Hello everyone! I hope this update finds you having a wonderful Wednesday.
My last update was written right after my skin graft surgery which was a successful operation (I like the pun-like sound of that phrase :). The healing from the surgery thus far has been a mixed bag. Here is a medically-focused recap of the last week (this is where I'll insert my usual squeamish warning - skip this post if you don't like medical stuff!):
- Thursday evening was quite comfortable. Don't know if my drugs kicked in or what happened, but I felt great considering the events of the day. Much better than the "don't move an inch or you'll die" Thursday afternoon sensations. Maybe after I hit "post" on my journal update the magnitude of simultaneous prayers did the trick!
- I expected Friday to be a walk in the park since I felt fine Thursday night. But while we were having lunch, I noticed the skin graft "harvest area" (I know that term is unpleasant) was leaking quite a bit of blood. This was not a fun thing to find. We did what the medical team had recommended upon discharge which is to put sterile gauze inside the ace bandage wrap.
- Saturday all good all around. Including a fun girls day with me, Mom and Morgan. The guys (Dad, Aaron and Mitchell) went to the K-State game in Manhattan. We girls hung out outside in the nice weather, watched some football (though the KSU game wasn't avail) and took in a little more Dolphin Tale of course ("can I watch Dolphie mama?"). We closed out with our own pizza and spa party. I had Morgan singing "girl party" all evening. We would all normally have went to the game in Manhattan, but we made the situation fun. Skin graft kept quiet as long as Morgan hung out on the left side of me.
- On Sunday we had our nursing visit from home health. While they were here, Aaron and I took a look at the skin graft site and noticed the wound dressing (ie fancy Saran Wrap) was peeling back considerably which was not supposed to happen. The worst part was the gauze we had been using and replacing to catch the leakage outside the protective dressing had slipped into the actual wound area and was stuck. Not a good situation!! We called the doctor on call and they said to leave it and call the office in the am. So needless to say Sunday night I was completely worried about what was to come. We (ok, mostly me and Dad) tried to distract ourselves by watching the Miss America pageant which I hadn't watched in decades. Made me feel like a kid again watching Miss America with my Mom and Dad. Was pretty funny on many levels. Miss Kansas and Miss Missouri made it into the top 15 by the way. Miss Kansas contestant is a Sergeant in the Army. Too cool.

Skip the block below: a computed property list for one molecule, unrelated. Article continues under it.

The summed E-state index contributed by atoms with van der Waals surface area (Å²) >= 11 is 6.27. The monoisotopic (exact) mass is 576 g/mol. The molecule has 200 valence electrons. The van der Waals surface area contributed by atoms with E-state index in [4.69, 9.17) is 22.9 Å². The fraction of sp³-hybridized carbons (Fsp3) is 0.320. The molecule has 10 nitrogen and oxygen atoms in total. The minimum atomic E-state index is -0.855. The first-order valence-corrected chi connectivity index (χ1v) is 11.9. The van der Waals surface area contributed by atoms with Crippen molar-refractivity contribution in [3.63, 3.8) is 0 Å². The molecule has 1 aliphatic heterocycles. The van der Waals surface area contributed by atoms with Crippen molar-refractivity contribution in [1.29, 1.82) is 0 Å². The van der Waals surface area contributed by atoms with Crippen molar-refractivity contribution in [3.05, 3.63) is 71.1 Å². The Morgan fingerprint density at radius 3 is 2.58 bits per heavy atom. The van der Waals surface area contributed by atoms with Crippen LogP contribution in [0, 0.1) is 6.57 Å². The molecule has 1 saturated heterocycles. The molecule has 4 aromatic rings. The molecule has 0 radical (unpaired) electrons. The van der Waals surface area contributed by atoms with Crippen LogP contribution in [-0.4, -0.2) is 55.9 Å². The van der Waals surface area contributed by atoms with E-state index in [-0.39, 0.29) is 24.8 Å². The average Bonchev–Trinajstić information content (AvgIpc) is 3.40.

- Monday was a tale of two cities. I'll start with the bad one first. We stopped by the clinic to see the medical staff regarding my skin graft issue. As an aside, the entire medical team associated with my doctor is out of this world awesome. My doctor's medical assistant is my personal hero and luckily was available to help us on Monday (she even lets me text her personally when we have a problem). She removed the gauze and re-dressed the wound. I wasn't allowed to have any local anesthetic as that's not an option in the regular clinic. So holding - and at one point almost biting - Aaron's hand had to suffice. She was as gentle as can be but the experience was horrible. If you've seen the chest hair waxing scene from the movie the 40-year Old Virgin, you have a sense of what the visit was like! But it was over and I could move on!
- The good - no great - part of the day on Monday actually happened before the whole gauze scene. We had our first appointment in the Hanger office regarding my prosthetic. We weren't exactly sure what the visit would entail but we ended up getting my leg casted. Before I explain that I will mention we did also do an evaluation of my left leg and how it is healing, etc. There are some unique aspects of my limb as the surgery was a trauma vs a planned procedure. In either case but especially in trauma cases, its not uncommon to have to have a follow-up surgery or two to make the limb more suitable for a prosthetic. I was relieved to hear our Prosthetist say he thinks we have a good starting place and should begin the process. If we need additional surgery down the road, we will cross that bridge then. But the hope is to work with what we have. Casting process. Essentially, it entails putting plaster on your leg to make a mold. I guess they can even do this with laser readings today, but our Prosthetist has tried both and believes he makes a better product by actually touching and feeling the limb with the plaster. He will take this cast and start to work on the first version of the socket for the prosthetic. The socket is critical as it is the part that attaches to your residual limb and is primarily responsible for fit, comfort and function. The Prosthetist is a true artisan, hand-making this key portion of the prosthesis in-house. The socket will attach to a foot which is purchased from one of many manufacturers. We discussed which foot is right for me and he has narrowed it to a couple of final candidates. Once we make a final selection, I'll include a link to show you my new foot. It will look quite robotic when you see the online pics. The final step is adding on the leg and foot covers over the robotic parts. I might decide to "go robot" every once in awhile and leave the cover at home! :). By the way, we did discuss my love of the water as well, which I mentioned in an earlier post. I will end up purchasing a separate (and far less complex) leg that is made for the water. Maybe I will indeed have a closet full of various leg options. :) (Aaron is cringing at this thought as other husbands cringe at their wives buying too many shoes-ha!). At the end of our visit on Monday, we were advised to set up another appointment for next Monday where I will try standing in the initial prototype. We were excited leaving the office. This train is moving!!